Secrets to Second Time Round Success
How do you cope with menopausal night sweats – or performance anxiety – while you’re also trying to be “oh-so-sexy” with a new, second time round partner?
It’s a dilemma facing increasing numbers of midlife women and men, if the calls Sydney counsellor Matty Silver gets are anything to go on.
Matty, who sees clients at her Coogee clinic as well as doing telephone counselling, says she’s noticed an increase in calls from women who need advice on how to start a relationship after marriage break up – and many of them are also at the stage of life when they are dealing with menopause as well as a prospective new partner. But most of her clients are men, many of them wrestling with performance anxiety after a stressful break up.
Many older women are ill-equipped for the new etiquette around internet dating and safe sex, and change-of -life symptoms just make it all that much harder, says Matty.
“It’s not a sexy look when you are sweating all over the place.”
The author of a popular Sydney Morning Herald blog on sex and relationships, Matty gave Midlife Rocks her Top Tips for Second Time Round Dating Success
1) Don’t Be Afraid of HRT
Embrace menopause – and don’t be afraid of HRT – says Matty, who reported in a recent SMH blog that many Australian GP’s believe the pendulum has swung too far away from HRT therapy.
A webcast in late 2011 from Jean Hailes for Women’s Health, a not-for-profit organisation providing services for women across Australia, on the topic “Fifty Shades of Midlife – Menopause, Mood & More” gave the thumbs up for HRT.
Matty says she is fed up with the scaremongering that has frightened women off, when in fact the risks of serious complications for HRT are very small.
“You feel like sex, your sex drive is higher and it’s much more fun when you’ve got menopause relief.”
She recommends Livial, a synthetic form of HRT. Livial helps relieve hot flushes, and improves natural lubrication. You will need to consult a doctor for a prescription.
2) Don’t Jump Into Bed Too Quickly
Women returning to dating after years away often forget there are a lot of men out there who are on the web primarily for sex.
Unless that’s your motivation too, be discerning and don’t jump in bed with everybody straight away, suggests Matty. And when you do decide it’s time to have sex, ensure it is done safely.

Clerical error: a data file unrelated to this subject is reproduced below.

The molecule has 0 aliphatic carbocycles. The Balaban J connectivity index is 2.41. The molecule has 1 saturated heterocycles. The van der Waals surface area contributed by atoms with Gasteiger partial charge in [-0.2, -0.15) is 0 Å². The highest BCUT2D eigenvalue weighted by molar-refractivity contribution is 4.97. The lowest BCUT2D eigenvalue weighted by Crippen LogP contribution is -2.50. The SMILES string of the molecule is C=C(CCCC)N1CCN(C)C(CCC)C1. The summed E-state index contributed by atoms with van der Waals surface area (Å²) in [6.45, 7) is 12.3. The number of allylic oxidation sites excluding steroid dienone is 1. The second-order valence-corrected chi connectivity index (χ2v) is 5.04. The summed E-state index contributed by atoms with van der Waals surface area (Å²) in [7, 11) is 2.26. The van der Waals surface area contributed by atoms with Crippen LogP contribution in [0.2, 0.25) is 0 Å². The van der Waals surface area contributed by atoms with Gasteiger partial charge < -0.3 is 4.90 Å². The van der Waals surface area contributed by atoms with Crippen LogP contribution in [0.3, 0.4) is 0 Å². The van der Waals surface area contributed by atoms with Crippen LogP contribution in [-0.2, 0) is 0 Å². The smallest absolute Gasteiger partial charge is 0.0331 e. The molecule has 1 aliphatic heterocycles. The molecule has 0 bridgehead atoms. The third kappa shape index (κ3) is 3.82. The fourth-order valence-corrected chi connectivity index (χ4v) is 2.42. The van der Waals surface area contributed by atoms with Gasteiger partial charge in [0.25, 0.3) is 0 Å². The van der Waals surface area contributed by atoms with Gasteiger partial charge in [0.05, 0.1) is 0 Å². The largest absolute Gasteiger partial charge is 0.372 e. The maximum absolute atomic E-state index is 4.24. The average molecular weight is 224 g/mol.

3) Don’t Be Afraid to Insist on a Condom
Often after a long period of being in a marriage, women are ill-equipped to face up to safe-sex practice, says Matty “When they were younger they were on The Pill and didn’t worry about condoms.”
That’s why she is enthusiastic about the Little Black Dress safe sex awareness campaign launched by Family Planning NSW for older Australians along the theme “Safe sex is an easier conversation to have with your clothes on.”
NSW Family Planning medical director Dr Deborah Bateson has said she “dreams of running classes on condom-negotiation skills for older women”.
Sexually transmitted infections are highest amongst the older age group because many think “I don’t have to worry about getting pregnant so why bother with a condom?” says Matty.
“Men get STI’s too, and many of them are unaware they have one… so when you are first in a relationship, insist on a condom,” she says. And when you move on to thinking the relationship is going somewhere and might be monogamous, then get a test just to ensure you are both free of problems like chlamydia.
4) Talk to Someone
There is still an ageist attitude to older people having sex, says Matty, so it is sometimes difficult to get help if you need it.
She says some of her clients have tried to talk to their GP about sex and have got a response along the lines of “do you still have sex at 55?”
Dr Lesley Yee of the Australian Centre for Sexual Health says many physicians may see sexual dysfunction in the elderly as a biological part of the aging process and therefore not a medical issue.
Matty suggests finding someone you are comfortable with who understands sexual health. “Women with Vaginismus (pain during intercourse) often get a terrible time. Some practitioners seem to know very little about it and tell them their vagina is too small.”
5) Offer Men A Little Understanding
Matty says she sees more men than women in her practice because many men suffer performance anxiety, especially if they are emerging from a relationship breakdown and have their confidence dented.
“Sex is so much easier for women, they can just lay there and pretend. A man can’t – and he has no idea if he is any good or not. If a woman makes a critical remark like ‘My former partner never did that’ it can destroy him.”
Matty recommends using erectile dysfunction drug Cialis for these situations, because “20mg will last for about three days. Take it on a Friday night and it will last right through the weekend. Once you’ve enjoyed successful sex a few times the performance anxiety disappears and you don’t need it anymore.”